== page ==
# How do you say the number 101.722?

#### riglos

##### Senior Member
Hi all! I'd like to know how to write, in letters, the number 101.722. The thing is that I don't know where to put the "and"s. Is it the same in both USA and UK?

Thanks a million!

Mara.-

• UK
A (or one) hundred and one point seven two two.

Formally, it's "One hundred one and seven hundred twenty-two thousandths".

But informally, you'll quite often hear "one-oh-one point seven-two-two" (or "seven twenty-two").

Oops, sorry, I overlooked
one oh one point seven two two.

Well, but if you were writing a check / cheque?

In Spanish, a period is used where Anglophones would use a comma. In other words, a comma is the sign of a decimal.

So perhaps we are talking about One Hundred and One Thousand, Seven Hundred and Twenty-Two.

Yes! That's exactly what I'm talking about! But why in capital letters?

101,722 (when writing a cheque/check)

Sorry for the misunderstanding,

Mara.-

If you were writing a cheque in most currencies you wouldn't go beyond two decimal places, so if it was Euro, you would write One hundred and one Euro, 72c
In Ireland we only spell out the whole Euro. We began to do this sometime after we changed from £sd to £p - when we introduced decimal currency on 14th February 1970.

riglos, is that "." a separator for thousands or a decimal indicator?

riglos, that's a very big point ewhite just addressed. I'm embarrassed to say that this didn't even occur to me. And to answer your second question, writing checks out requires a certain format, at least here in the US.

I have to admit that I've never written a check for the amount \$101,722.00... You probably would have to write it out like this on the check:

One hundred one thousand seven hundred twenty-two and 00/100 -----

It is a separator for thousands, sorry. I've just explained it in my post above. Sorry again, it should have been a comma.

Mara.-

Whoopy doo, I get to write a cheque for -
One hundred and one thousand seven hundred and twenty two pounds only.

Extracts from above:

This one is typically AE
Boonognog: One hundred one thousand seven hundred twenty-two and 00/100 -----

and this one BE
panjandrum: One hundred and one thousand seven hundred and twenty two pounds only.

Note that in AE "and" is not used between the thousands, tens and units. In AE the cents are written in numerals over a hundred, whereas in BE the "and" is used, and the pence doesn't get a mention if the value is zero.

If the amonut included pence it would be added as "...pounds and fifty-two pence only". The pence rule is sometimes ignored and people write "...pounds and 52p only". A few people will omit the "only".

Strictly speaking, all compound numbers between twenty-one and ninety-nine should be hyphenated when spelled out.

One hundred and one thousand seven hundred and twenty-two pounds only (assuming the currency is GBP).

It's important to remember that some countries use a comma for a decimal point, whereas some use a full stop. Also, in England (and, I don't doubt, other places) we insert a comma every three numbers back when the number is over a thousand - 10,000,000. Some countries (France, for example) just leave spaces - 10 000 000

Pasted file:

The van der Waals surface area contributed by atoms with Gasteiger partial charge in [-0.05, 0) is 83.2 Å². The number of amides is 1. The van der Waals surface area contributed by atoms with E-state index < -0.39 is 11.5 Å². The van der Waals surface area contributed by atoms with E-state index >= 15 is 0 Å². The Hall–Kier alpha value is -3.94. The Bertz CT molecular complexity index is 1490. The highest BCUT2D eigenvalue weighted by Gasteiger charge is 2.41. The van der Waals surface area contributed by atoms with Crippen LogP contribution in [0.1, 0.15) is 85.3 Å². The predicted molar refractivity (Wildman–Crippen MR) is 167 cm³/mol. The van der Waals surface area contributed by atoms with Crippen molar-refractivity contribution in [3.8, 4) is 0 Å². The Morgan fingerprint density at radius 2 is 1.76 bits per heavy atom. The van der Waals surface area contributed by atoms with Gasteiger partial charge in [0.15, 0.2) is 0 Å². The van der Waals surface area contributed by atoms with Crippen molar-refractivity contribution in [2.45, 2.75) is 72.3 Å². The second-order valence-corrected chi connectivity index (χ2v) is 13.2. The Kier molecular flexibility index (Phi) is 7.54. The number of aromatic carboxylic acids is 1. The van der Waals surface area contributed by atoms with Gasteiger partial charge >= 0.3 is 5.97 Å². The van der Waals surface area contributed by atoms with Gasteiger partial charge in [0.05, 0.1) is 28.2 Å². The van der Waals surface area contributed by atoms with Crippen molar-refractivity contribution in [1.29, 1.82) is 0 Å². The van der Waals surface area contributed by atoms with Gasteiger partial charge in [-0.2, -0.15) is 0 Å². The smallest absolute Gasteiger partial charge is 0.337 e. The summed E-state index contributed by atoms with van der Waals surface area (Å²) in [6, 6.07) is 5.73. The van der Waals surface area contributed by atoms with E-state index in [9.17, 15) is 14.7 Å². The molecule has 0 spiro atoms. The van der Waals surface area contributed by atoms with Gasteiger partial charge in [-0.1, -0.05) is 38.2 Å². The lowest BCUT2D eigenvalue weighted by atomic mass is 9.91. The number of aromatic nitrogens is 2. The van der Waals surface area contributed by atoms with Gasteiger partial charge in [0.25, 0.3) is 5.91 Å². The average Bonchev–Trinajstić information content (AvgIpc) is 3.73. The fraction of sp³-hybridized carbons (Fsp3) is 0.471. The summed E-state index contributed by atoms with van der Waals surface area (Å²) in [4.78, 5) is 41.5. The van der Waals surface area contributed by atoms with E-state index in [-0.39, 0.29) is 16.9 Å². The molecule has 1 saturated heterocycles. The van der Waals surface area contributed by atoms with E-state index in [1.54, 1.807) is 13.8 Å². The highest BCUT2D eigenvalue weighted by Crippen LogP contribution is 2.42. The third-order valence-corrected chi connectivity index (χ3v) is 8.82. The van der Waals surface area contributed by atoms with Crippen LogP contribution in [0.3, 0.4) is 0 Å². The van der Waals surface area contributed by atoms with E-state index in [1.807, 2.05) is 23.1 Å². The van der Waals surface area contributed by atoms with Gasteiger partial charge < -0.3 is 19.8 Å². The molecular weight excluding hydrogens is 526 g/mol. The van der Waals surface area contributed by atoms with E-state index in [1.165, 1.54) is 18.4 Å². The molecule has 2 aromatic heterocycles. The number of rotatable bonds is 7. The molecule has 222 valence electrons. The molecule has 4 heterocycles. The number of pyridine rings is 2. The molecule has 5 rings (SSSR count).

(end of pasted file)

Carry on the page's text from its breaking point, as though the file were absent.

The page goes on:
A90Six said:
Extracts from above:

This one is typically AE
Boonognog: One hundred one thousand seven hundred twenty-two and 00/100 -----

and this one BE
panjandrum: One hundred and one thousand seven hundred and twenty two pounds only.

Note that in AE "and" is not used between the thousands, tens and units. In AE the cents are written in numerals over a hundred, whereas in BE the "and" is used, and the pence doesn't get a mention if the value is zero.

If the amonut included pence it would be added as "...pounds and fifty-two pence only". The pence rule is sometimes ignored and people write "...pounds and 52p only". A few people will omit the "only".

Strictly speaking, all compound numbers between twenty-one and ninety-nine should be hyphenated when spelled out.

One hundred and one thousand seven hundred and twenty-two pounds only (assuming the currency is GBP).

Thanks A90SX! Your explanation was clear and thorough!! Now, I've been told that a comma is needed between the thousands and the hundreds when writing out the number. I agree with your British English version but I'm wondering what your proposed American English version would be. I'd also like to know if it's common to write "only" at the end of the amount on British cheques.

Thanks a million!

Mara.-

I always write "only" on cheques, but someone once wrote me a cheque for "Fifteen pounds and not a penny more or she'll spend it on fags*"!!

I would write "One hundred and one pounds and 72p only". Lots of people write the pennies in figures.

*fags = colloquial BE for cigarettes (colloquial AE for homosexuals (pejorative))

riglos said:
Thanks A90SX! Your explanation was clear and thorough!! Now, I've been told that a comma is needed between the thousands and the hundreds when writing out the number. I agree with your British English version but I'm wondering what your proposed American English version would be. I'd also like to know if it's common to write "only" at the end of the amount on British cheques.

Thanks a million!

Mara.-
Any time! The comma is not necessary when spelling out the numbers, but can be used in the same places as they would if written in figures.

The commas are used when the number is written as figures (except for page numbers [1567] and year numbers [2006]) to make the number easier to read. 21,724,804 is much easier to read than 21704824.

When spelled out, the comma does not make the number any easier to read, but can add emphasis by use of the pause.